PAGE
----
See How Investigation Discovery Hooked True-Crime Addicts at New Fan Fest

Interactive activities and network personalities engaged fans at the first-ever IDCon.

By Carla Hay June 20, 2016, 7:00 AM EDT

Investigation Discovery star Chris Hansen interviewed fans at the network's first IDCon. He later appeared on a discussion panel at the event.

Photo: Charles Sykes/AP Images for Discovery Communications

When true-crime network Investigation Discovery (ID) decided to present the first IDCon for its superfans—known as ID Addicts—the network followed the same strategy that other Discovery Communications networks had for their inaugural fan events: Keep it intimate, make it interactive, and bring out plenty of network stars. About 300 fans flocked to the Altman Building on June 11 see ID celebrities such as Joe Kenda, Paula Zahn, Tamron Hall, Chris Hansen, Michelle Ward, Tony Harris, and Candice DeLong for discussion panels and meet-and-greet sessions. Admission was free, but attendees had to reserve their tickets online. According to ID, about 7,000 people signed up to be on the waiting list; elements of the event were live streamed on ID’s Facebook page for those who could not attend.

“We know what a huge, addicted fan base we have. We have really loyal viewers, but even we were surprised at the number of people who responded so quickly to come to the event,” said Kristin Brown, Discovery Emerging Networks' senior vice president of communications.

Experiential displays included promotional tie-ins with the network’s programming. Discovery Agency and ID's marketing team created the entire production, from the signage to the decor. For the series I (Almost) Got Away With It, IDCon had a virtual-reality short film depicting a prison escape and capture. The upcoming ID series The Coroner: I Speak for the Dead was the inspiration for an interactive display designed as a forensic lab; users were given clues to try to determine the cause of death of a fictional former hospital patient. There was also an interactive exhibit based on the ID podcast Detective.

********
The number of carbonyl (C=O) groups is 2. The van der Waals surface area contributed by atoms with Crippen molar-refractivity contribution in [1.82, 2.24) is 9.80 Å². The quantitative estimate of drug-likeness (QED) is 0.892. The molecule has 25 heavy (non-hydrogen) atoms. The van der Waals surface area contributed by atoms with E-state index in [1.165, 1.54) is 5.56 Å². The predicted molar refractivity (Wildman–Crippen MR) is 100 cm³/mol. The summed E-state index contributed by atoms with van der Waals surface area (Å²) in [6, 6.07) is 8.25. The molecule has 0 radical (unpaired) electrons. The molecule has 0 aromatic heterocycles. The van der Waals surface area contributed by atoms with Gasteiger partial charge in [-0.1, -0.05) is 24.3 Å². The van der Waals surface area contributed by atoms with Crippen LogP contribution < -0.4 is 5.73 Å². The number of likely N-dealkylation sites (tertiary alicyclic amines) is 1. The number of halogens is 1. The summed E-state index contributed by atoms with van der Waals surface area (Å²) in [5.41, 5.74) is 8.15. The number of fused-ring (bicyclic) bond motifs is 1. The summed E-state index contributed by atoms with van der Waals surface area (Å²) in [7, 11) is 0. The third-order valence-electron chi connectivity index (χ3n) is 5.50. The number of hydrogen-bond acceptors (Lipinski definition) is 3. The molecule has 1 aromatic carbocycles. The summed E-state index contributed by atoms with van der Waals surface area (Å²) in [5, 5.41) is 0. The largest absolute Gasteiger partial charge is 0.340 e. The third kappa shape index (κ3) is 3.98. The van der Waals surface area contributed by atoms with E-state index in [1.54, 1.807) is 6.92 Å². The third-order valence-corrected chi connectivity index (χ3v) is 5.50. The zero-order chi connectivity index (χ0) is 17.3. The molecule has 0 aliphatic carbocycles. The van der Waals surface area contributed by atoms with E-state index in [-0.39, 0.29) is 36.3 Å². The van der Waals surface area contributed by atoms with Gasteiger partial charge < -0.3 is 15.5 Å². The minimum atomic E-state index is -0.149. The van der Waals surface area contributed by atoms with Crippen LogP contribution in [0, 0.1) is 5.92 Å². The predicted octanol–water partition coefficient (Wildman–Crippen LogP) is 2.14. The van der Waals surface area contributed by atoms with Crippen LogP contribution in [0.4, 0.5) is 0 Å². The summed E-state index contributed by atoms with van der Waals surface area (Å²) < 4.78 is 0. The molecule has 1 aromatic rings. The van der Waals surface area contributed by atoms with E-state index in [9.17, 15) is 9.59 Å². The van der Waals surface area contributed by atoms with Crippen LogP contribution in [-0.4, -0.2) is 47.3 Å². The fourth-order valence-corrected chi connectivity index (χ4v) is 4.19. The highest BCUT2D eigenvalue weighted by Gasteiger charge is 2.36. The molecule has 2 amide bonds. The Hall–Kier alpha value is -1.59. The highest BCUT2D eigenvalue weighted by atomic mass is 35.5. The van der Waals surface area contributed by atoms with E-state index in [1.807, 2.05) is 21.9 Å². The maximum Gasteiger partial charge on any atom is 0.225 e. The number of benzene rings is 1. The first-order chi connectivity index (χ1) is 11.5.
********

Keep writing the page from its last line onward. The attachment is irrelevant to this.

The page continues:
IDCon also gave free photo souvenirs to attendees who used a customized photo exhibit. The display allowed people to pose for pictures of themselves that were then superimposed on ID-centric backgrounds, such as a prison mug shot or a group photo with ID stars. In addition, fans got to see sneak-preview footage of ID shows. Attendees could also win a grand-prize: a walk-on role as an extra in an upcoming ID program. Other perks for IDCon attendees were free food and beverages from Bonbite NYC that included boxed lunches, fruit bowls, bottled water, soft drinks, cookies, and brownies.

“One of our goals in the first year is that we want to make sure that every single thing is controllable and perfect. We want it to be a great, seamless experience for the fans, and have them walk away raving about everything that they saw,” said Discovery Communications senior vice president of global events and brand activation Jeff Kaplan.

Social media played an essential role for the event. The majority of event marketing came through the network's website, emails to subscribers, and social media, and Twitter-using attendees who had the most creative IDCon tweets were rewarded with free prizes such as ID merchandise, which was also for sale at the event. Fans on the waiting list who did not make it into the event received an emailed video with highlights from the event. “Our fans love talking to each other about the network,” Brown said. “We wanted to make sure we activated that, so we could reach more than just the 300 guests in the room.”

Kaplan says that it hasn’t yet been decided when, where, and how large next year’s IDCon will be, but there’s no doubt that IDCon will be back for future editions, given the fans’ enthusiastic response and ID’s massive audience reach. “These festivals have become increasingly popular,” Kaplan said. “ID has a rabid following. And getting as much talent there as possible is what drives everything. We could’ve had the biggest event in the world, but with little or no talent, it doesn’t go as far. I think we can make it as big as we want to make it.”

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